“There’s very little up there except a lot of beauty,” said Greg MacGillivray, the film’s director, who made his first film 57 years ago — when he was 10. “The animals are spread out; the food sources are spread out. The expanses are immense.”
As the camera pans across a dazzling white landscape where snow, ice and chilly blue water are the only three elements that matter, narrator Meryl Streep admits that most humans couldn’t live here.
“But to the polar bears and their cubs, it’s paradise,” she explains. “They’re at home here, and only here.”
The movie charts how the Arctic — which is warming at a rate at least twice as fast as the rest of the globe — is changing and how this shift jeopardizes the species that have survived there for thousands of years.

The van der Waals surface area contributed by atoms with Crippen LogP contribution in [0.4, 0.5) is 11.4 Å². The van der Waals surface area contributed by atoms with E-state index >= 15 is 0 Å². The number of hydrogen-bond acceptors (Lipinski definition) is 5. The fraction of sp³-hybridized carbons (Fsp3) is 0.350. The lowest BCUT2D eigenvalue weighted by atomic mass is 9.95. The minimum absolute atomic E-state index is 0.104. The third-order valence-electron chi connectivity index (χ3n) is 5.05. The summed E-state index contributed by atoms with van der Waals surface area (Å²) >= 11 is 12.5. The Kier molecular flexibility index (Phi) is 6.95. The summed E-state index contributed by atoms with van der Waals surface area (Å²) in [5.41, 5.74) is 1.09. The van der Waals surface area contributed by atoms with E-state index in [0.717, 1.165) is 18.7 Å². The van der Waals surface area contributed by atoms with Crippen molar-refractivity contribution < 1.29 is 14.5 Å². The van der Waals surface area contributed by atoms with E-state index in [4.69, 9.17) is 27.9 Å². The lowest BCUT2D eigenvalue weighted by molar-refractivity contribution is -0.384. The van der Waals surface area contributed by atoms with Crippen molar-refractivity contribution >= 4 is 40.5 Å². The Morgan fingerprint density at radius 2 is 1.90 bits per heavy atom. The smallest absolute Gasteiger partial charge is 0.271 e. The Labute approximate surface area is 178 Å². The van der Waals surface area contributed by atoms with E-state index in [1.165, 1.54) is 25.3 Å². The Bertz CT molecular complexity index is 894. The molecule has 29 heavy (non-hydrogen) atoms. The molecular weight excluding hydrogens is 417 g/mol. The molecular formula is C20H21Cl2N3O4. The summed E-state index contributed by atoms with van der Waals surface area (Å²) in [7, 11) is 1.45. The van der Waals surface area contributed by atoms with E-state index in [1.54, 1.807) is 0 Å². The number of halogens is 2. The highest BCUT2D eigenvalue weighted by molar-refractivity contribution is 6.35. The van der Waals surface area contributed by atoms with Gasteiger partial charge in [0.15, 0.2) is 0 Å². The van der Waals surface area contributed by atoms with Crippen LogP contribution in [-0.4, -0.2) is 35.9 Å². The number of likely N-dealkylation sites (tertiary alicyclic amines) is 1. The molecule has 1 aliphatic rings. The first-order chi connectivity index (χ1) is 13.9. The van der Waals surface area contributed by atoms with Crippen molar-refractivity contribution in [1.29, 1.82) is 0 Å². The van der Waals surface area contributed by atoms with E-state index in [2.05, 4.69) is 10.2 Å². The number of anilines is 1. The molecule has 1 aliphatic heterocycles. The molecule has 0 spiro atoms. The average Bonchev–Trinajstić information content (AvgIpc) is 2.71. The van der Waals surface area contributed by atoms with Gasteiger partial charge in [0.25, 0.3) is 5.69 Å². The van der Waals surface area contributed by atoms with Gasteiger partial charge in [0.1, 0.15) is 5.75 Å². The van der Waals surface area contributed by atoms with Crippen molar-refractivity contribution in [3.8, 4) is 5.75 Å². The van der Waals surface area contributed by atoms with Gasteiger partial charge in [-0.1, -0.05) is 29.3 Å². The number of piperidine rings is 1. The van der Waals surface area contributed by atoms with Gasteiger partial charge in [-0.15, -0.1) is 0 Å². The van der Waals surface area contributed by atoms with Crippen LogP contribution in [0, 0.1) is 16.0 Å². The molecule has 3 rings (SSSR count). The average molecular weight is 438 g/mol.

“To the Arctic” gives viewers a rare chance to see the animals that call this part of the world home. At one point, a Pacific walrus practically leaps out of the screen, shoving its face against an underwater camera.
And for the first time ever, the filmmakers were able to track and film a polar bear family for five straight days, 24 hours a day, while sailing on a special ship known as an icebreaker. While this feat provides some of the movie’s most lighthearted moments, including a scene in which the two cubs play with each other, it also delivers the tensest segment, in which a male bear stalks a mother and her two cubs because melting sea ice has made seals and other sources of food for bears scarcer. The family was subject to four attacks in five days.
MacGillivray described the experience of watching the pursuit as “intense, and nerve-racking.”
Steven C. Amstrup, a polar bear researcher who gave scientific advice to the film’s directors, said the movie shows kids and adults what’s at stake with climate change. “We didn’t want another extravagant big picture on the Arctic and not describe what the threats are.”
— Juliet Eilperin